The Arctic is warming twice as fast as the rest of the world. For the past 42 years I have had a front row seat on Cooper Island off northern Alaska studying the Black Guillemot, a high Arctic seabird that is responding to the earlier snow melt and diminishing summer sea ice cover. Early melting of snow had allowed the birds to breed as much as two weeks earlier than they did in the 1970s, which facilitated a major increase in the size of the colony in the 1980s. But increasing warmth after 1990 has decreased breeding success by reducing the extent of summer sea ice near the island and so the availability of Arctic cod, the preferred prey of guillemots.
Egg laying was so early in 2015 and 2016, with first eggs in the colony on 8 and 10 June respectively – see last year’s post The Earliest Year – that I arrived on the island those years just as the first eggs were being laid. Having recorded the first egg in the colony since 1975, I didn’t want to arrive late this year so, based on date of breeding initiation in the past two years, I flew to Barrow (Utqiagvik) on the first of June, thinking I would go out to Cooper Island a day or two later. However, unlike the past two years, snowmelt in Barrow was not early —it was extremely late. Snow at the NOAA station just outside Barrow was the latest since 1988, with snow disappearing on June 18th – compared to 2016 when melt occurred on May 15th. For data and discussion of these years, see Drivers and environmental responses to the changing annual snow cycle of northern Alaska
Satellite images of northernmost Alaska on June 11, 2016, and June 11, 2017. MODIS images obtained from NASA Worldview
Knowing that the guillemots’ arrival on the island, as well as egg laying, is dependent on snowmelt, I waited until June 14th to fly out to the colony. As we circled the island before landing I saw it was surrounded by sea ice as far as the eye could see. There were snowdrifts over half of the island, including a major drift surrounding my cabin. Over the winter I had filled the cabin, as usual, with most of field gear I need to survive on the island for the three summer months of the field season, and unpacking occupies my first 2-3 days in the field. This year all items had to be taken not just out of the cabin but to the edge of the snowdrift. The upside of such a large snowdrift is that it will supply water for the camp for much of the summer when put into plastic containers to melt.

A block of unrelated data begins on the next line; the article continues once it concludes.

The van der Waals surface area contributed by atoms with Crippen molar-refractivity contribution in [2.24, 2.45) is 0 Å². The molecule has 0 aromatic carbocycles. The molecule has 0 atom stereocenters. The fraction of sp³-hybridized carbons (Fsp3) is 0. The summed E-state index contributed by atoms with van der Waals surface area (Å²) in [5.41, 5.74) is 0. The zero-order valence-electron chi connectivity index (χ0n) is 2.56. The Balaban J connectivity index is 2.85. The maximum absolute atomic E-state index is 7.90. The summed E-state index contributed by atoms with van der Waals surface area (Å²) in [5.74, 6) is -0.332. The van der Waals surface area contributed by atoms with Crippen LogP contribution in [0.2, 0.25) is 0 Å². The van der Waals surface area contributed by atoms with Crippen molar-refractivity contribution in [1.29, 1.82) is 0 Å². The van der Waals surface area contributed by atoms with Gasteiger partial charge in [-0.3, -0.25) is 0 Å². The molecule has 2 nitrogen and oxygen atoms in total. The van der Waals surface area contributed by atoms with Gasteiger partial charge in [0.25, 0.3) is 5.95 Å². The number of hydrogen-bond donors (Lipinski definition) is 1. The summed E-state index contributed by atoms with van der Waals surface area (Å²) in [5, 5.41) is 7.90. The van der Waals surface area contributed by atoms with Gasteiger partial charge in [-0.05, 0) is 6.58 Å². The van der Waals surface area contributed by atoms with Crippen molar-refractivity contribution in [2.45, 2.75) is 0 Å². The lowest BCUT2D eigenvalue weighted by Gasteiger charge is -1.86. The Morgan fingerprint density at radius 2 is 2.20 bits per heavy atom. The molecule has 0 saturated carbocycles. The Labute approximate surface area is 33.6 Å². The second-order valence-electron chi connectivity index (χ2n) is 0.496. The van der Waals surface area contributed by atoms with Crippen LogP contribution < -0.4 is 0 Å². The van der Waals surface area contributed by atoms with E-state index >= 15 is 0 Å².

The snow drift around the cabin on Cooper Island
Snowmelt on the island proceeded slowly in June and the first guillemot egg in the colony was laid on June 23rd, almost two weeks later than the past two years and maintaining the high correlation between Barrow snowmelt and guillemot breeding phenology.
Trends and correlation between Barrow snowmelt and guillemot breeding phenology.
In contrast to this abundance of late snow on the island in June, sea ice off northern Alaska (and throughout most of the Arctic) was at record lows for the month . The large mass of shorefast ice that surrounded Cooper Island last month is currently breaking up and once gone, the distance from the island to sea ice will be large and will increase as the ice continues to melt and retreat in July and August.
The combination of late snowmelt and early sea ice melt could have major effects on this year’s breeding success. Parent guillemots will be feeding nestlings later than in recent years, late July to early September, and Arctic cod, the preferred prey of the guillemots, will be unavailable should sea ice reduction proceed as expected. Currently, Arctic sea reduction is on a trajectory to match the record low September extent of 2012: Arctic Sea Ice Extent .
July 12, 2017, MODIS satellite image of the Chukchi and Beaufort Seas. This false-color composite is shown to help distinguish clouds (more white) from sea ice (more blue). Open ocean is black.
The disparity between this year’s extremely late snow melt and early sea ice melt and retreat has been a surprise and a clear example of the breadth of atmospheric and oceanographic factors that affect the environment of guillemots. Egg laying in the colony has just ended and parent birds are now incubating their eggs, which they do for 28 days. When young start hatching in late July, guillemot parents will likely be foraging for fish in near-ice-free waters. Their ability to find suitable and sufficient prey to successfully raise their young will provide insights into how the species will adapt and how the colony will maintain itself as summer sea ice continues to decrease in future years.
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